In Cultivation One Must Practice the Middle Way
By Bhikshu Heng Sure
... There was a time, after I had been a monk for two or three years, that I wished to adjust my diet. I said to the Venerable Abbot, "I have too much greed. I'd like to stop eating cooked foods and only eat raw foods. Is that okay?" The Abbot said, "That's not such a good idea. Why don't you just be normal?" I said, "No, Shifu, I really must control my greed." He said, "Well, okay"
The first day, I ate celery, lettuce, and cucumbers, and as soon as I put them in my mouth, my tongue went crazy, looking for flavor. My tongue had its old greedy habits and it craved salt, and oil, and spices, and anything. It was seeking some familiar food, trying to taste the flavors that I was used to at lunch. I think I lasted on that diet about two days and then quietly went back to eating regular, normal food. So that was not so easy. In order to overcome our habits, we must have a wise mentor and have enough skill in our practice. That's the only way to control greed.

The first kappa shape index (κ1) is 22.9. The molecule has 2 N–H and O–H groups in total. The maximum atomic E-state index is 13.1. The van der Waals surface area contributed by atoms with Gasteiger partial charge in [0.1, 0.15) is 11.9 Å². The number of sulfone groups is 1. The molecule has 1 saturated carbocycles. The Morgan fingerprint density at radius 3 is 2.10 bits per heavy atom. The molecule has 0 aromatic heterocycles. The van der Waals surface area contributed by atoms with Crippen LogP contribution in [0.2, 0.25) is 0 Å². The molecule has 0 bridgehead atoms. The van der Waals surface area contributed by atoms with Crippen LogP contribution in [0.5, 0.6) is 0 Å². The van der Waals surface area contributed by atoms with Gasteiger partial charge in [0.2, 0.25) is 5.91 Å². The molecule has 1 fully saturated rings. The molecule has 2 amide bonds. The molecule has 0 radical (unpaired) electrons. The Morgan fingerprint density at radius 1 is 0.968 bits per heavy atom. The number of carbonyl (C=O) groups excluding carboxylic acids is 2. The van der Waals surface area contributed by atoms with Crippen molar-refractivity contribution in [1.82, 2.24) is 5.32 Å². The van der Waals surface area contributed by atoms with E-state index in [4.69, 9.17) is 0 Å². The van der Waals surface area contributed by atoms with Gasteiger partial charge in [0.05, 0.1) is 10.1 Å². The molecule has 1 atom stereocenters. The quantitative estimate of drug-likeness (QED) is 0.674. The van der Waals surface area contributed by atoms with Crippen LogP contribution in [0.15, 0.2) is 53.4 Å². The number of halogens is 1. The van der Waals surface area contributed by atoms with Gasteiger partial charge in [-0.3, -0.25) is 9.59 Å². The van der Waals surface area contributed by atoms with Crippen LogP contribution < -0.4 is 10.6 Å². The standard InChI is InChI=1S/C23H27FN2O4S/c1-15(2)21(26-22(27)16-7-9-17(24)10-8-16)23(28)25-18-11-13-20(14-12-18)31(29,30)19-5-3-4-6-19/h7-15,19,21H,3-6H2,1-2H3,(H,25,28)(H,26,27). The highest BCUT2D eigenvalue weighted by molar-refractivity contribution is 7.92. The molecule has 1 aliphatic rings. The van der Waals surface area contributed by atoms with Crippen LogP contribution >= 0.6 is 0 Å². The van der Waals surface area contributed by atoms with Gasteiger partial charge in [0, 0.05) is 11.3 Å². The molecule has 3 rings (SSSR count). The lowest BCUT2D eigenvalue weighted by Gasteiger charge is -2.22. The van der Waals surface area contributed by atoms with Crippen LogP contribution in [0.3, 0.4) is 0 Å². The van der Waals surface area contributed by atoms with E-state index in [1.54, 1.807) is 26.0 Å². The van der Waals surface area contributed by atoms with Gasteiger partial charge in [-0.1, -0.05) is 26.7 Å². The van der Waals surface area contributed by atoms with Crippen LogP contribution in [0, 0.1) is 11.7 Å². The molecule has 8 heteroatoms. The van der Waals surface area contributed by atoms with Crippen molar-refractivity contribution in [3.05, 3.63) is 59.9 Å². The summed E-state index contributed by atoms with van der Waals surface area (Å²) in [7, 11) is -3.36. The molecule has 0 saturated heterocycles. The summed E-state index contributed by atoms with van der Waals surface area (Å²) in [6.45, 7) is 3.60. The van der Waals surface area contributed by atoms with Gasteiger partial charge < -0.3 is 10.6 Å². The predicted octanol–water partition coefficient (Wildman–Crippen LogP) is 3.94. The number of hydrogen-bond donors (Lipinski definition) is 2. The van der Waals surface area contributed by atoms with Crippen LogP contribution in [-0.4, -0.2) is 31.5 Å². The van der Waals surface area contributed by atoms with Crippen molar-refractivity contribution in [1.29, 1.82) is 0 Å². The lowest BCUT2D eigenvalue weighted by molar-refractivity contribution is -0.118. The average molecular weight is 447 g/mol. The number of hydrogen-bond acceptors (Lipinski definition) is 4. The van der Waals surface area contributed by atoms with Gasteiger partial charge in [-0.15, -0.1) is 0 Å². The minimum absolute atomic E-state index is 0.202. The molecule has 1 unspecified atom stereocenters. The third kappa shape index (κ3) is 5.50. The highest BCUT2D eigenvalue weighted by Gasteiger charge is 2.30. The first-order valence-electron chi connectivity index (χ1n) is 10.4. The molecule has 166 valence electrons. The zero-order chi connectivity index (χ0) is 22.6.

Reflecting upon Oneself
By the Abbot Bhikshu Heng Lyu
...We live in a nice environment yet sometimes we are still afflicted with pain and suffering as if we were hanging upside down. Some people say, "It's my bills every month." "It's my debts...my stocks!" "My husband, my wife, my son, my daughter..." Students say, "It's my grades, my Internet, my email..." This reminds me of a conversation the Venerable Master had with a laywoman in Taiwan in 1988. This laywoman complained to the Master about her husband, her in-laws and her children— they all treated her badly and as a result her health was poor. At the end she asked the Master what to do. The Master answered, "You should blame the person who told you to get married at the time." She was speechless upon hearing this.
What the Master really meant, of course, was that she should not blame others. He was hoping that she would reflect upon herself so as to discover the true source of her pain and suffering.